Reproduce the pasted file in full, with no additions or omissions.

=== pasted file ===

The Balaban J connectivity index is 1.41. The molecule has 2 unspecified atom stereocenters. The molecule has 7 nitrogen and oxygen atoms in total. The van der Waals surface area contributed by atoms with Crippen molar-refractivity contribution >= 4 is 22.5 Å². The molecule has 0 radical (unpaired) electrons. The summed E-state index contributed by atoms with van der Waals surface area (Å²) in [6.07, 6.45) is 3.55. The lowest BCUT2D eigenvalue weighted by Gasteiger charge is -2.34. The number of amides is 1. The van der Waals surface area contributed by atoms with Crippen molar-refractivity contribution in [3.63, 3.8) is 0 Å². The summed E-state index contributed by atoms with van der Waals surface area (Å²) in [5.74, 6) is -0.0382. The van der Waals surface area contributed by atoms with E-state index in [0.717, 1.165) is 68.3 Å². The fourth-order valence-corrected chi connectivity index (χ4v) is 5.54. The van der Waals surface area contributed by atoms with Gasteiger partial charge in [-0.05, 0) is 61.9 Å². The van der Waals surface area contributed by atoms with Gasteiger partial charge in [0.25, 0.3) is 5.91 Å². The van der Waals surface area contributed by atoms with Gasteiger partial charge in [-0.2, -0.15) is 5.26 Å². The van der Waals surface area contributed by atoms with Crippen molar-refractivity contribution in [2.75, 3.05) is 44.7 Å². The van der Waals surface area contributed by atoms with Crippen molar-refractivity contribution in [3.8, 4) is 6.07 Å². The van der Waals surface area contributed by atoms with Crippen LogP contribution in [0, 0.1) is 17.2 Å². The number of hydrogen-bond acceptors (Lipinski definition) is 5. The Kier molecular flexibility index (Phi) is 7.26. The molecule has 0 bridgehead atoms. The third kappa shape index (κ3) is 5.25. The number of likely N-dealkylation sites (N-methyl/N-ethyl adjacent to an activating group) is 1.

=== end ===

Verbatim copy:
The Balaban J connectivity index is 1.41. The molecule has 2 unspecified atom stereocenters. The molecule has 7 nitrogen and oxygen atoms in total. The van der Waals surface area contributed by atoms with Crippen molar-refractivity contribution >= 4 is 22.5 Å². The molecule has 0 radical (unpaired) electrons. The summed E-state index contributed by atoms with van der Waals surface area (Å²) in [6.07, 6.45) is 3.55. The lowest BCUT2D eigenvalue weighted by Gasteiger charge is -2.34. The number of amides is 1. The van der Waals surface area contributed by atoms with Crippen molar-refractivity contribution in [3.63, 3.8) is 0 Å². The summed E-state index contributed by atoms with van der Waals surface area (Å²) in [5.74, 6) is -0.0382. The van der Waals surface area contributed by atoms with E-state index in [0.717, 1.165) is 68.3 Å². The fourth-order valence-corrected chi connectivity index (χ4v) is 5.54. The van der Waals surface area contributed by atoms with Gasteiger partial charge in [-0.05, 0) is 61.9 Å². The van der Waals surface area contributed by atoms with Gasteiger partial charge in [0.25, 0.3) is 5.91 Å². The van der Waals surface area contributed by atoms with Gasteiger partial charge in [-0.2, -0.15) is 5.26 Å². The van der Waals surface area contributed by atoms with Crippen molar-refractivity contribution in [2.75, 3.05) is 44.7 Å². The van der Waals surface area contributed by atoms with Crippen molar-refractivity contribution in [3.8, 4) is 6.07 Å². The van der Waals surface area contributed by atoms with Crippen LogP contribution in [0, 0.1) is 17.2 Å². The number of hydrogen-bond acceptors (Lipinski definition) is 5. The Kier molecular flexibility index (Phi) is 7.26. The molecule has 0 bridgehead atoms. The third kappa shape index (κ3) is 5.25. The number of likely N-dealkylation sites (N-methyl/N-ethyl adjacent to an activating group) is 1.